APPELLATE COURT OF ILLINOIS, THIRD DISTRICT
RICHARD D. PRICE, JR., & ASSOCIATES, LTD., d/b/a Priceless
507 N.E.2d 228, 154 Ill. App. 3d 725, 107 Ill. Dec. 564 1987.IL.539
Appeal from the Circuit Court of Tazewell County; the Hon. William Reardon, Judge, presiding.
JUSTICE HEIPLE delivered the opinion of the court. SCOTT and WOMBACHER, JJ., concur.
DECISION OF THE COURT DELIVERED BY THE HONORABLE JUDGE HEIPLE
The plaintiff in this case is an Illinois corporation d/b/a Priceless Donuts. Richard Price, Jr., is the president of the corporate plaintiff and references to actions taken by the plaintiff refer to actions taken by the corporate plaintiff through Mr. Price as president. The dispute involves a $1,000 reward offered by the defendant, the city of East Peoria, for information leading to the location of a new business employing 10 or more persons in the city of East Peoria. The plaintiff claims it substantially performed the terms of said offer and was entitled to the reward. The trial court granted the defendant's motion for judgment at the close of the plaintiff's case stating that the plaintiff had substantially performed the services prior to the reward's being offered and not in consideration of the reward. The plaintiff appeals. We affirm.
On June 1, 1984, the plaintiff purchased a parcel of real estate and bait shop at 3625 Washington Road in East Peoria, Illinois. The plaintiff did nothing with the property until February 1985, when a woman suggested to the plaintiff that it would be a good location for a donut shop. The plaintiff decided to remodel the shop and lease it to the woman as a donut shop. On March 27, 1985, the plaintiff received a building permit for remodeling. In the application for a building permit, the plaintiff indicated that the property was going to be converted from a bait shop into a donut shop. Remodeling commenced in March and continued through September 1985. Sometime in April 1985, the plaintiff learned that the woman no longer wished to lease the shop. However, the plaintiff continued remodeling with the intent of opening a donut shop. On or about August 1, 1985, Mr. Price hired an employee who was to learn donut-making skills. On August 6, 1985, the plaintiff ordered a sign for the donut shop. Sometime in July or August, the plaintiff ordered paving work for the parking lot. The parking lot and sign were not completed until September 1985.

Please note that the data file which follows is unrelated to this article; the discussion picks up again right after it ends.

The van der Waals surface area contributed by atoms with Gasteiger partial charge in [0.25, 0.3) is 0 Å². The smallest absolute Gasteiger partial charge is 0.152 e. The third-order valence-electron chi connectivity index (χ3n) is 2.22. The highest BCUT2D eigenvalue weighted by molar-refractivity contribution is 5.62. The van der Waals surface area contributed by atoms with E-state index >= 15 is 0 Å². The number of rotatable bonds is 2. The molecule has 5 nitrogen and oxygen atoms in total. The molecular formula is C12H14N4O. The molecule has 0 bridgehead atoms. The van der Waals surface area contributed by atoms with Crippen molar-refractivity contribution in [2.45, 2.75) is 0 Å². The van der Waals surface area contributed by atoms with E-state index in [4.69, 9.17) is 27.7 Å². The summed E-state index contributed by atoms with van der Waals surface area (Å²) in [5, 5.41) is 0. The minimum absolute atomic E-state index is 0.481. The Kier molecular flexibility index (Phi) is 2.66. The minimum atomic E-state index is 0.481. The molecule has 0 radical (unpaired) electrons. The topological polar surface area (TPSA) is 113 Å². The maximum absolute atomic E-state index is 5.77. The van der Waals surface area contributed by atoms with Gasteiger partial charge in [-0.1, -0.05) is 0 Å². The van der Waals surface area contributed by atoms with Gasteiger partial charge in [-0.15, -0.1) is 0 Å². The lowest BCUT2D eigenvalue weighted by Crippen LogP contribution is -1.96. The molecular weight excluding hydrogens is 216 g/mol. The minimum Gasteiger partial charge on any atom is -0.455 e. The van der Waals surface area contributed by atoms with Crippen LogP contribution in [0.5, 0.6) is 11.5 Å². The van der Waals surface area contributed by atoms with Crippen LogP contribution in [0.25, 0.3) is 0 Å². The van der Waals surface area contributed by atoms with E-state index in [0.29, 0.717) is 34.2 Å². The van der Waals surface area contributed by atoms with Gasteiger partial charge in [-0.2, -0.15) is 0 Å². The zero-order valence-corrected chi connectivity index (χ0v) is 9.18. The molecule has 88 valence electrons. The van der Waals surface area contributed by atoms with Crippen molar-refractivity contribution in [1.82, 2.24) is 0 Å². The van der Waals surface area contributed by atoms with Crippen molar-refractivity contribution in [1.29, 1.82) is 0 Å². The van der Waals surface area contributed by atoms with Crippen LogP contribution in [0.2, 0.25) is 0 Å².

On Friday, August 16, 1985, the mayor of East Peoria first announced that a $1,000 reward was being offered for information leading to the establishment of a new business in East Peoria hiring 10 or more people. The plaintiff learned of the reward offer that same day and hurried to get the shop open on Monday so as to be the first to claim the reward. The shop opened on August 19, 1985, despite the fact that it was not fully completed. That afternoon, the plaintiff went to the city hall seeking to claim the reward. Mr. Price was told that he did not qualify and the reward was denied. After trial, judgment was entered against the plaintiff.
On appeal, the plaintiff argues that he substantially performed the terms of the offer after it was made. He testified that he did not plan on opening the business until September 1985, but opened early so as to be the first person to claim the reward. He also did not plan on opening until the sign was in place and the parking lot was completed. Further, the plaintiff argues that he did not intend to employ 10 people, but did so in order to comply with the terms of the reward offer.
Illinois long ago adopted the general rule that a reward cannot be recovered unless the claimant knew, at the time of the performance of his services, that the reward had been offered, and in consideration thereof, and with a view to earning the same, rendered the services specified in the offer. (Williams v. West Chicago Street R.R. Co. (1901), 191 Ill. 610, 619.) A claimant is not entitled to recover where the services were substantially rendered by him before the reward was offered. (191 Ill. 610, 618.) The rule set forth in Williams is still good law and controls the resolution of the instant case.
The plaintiff was not acting in consideration of the reward by opening the shop early. The plaintiff would have opened anyway, whether or not the reward had been offered. Mr. Price conceded during his testimony that the reward offer was "fortuitous" and that it was "[u]nbelievable" that the offer was made when he was "in the midst of preparing a business to be opened in East Peoria."
The fact that the plaintiff hired enough employees to meet the terms of the reward offer does not negate the substantial services performed toward opening the business prior to the reward's being offered. The plaintiff purchased the property, obtained the building permit, completed most of the remodeling, ordered a sign, and hired an employee to learn donut-making skills, all before the reward offer was announced. The reward offered by the city of East Peoria was intended to draw new business into a depressed area. It was not intended to reward one such as the plaintiff, who had already decided to start a business in ...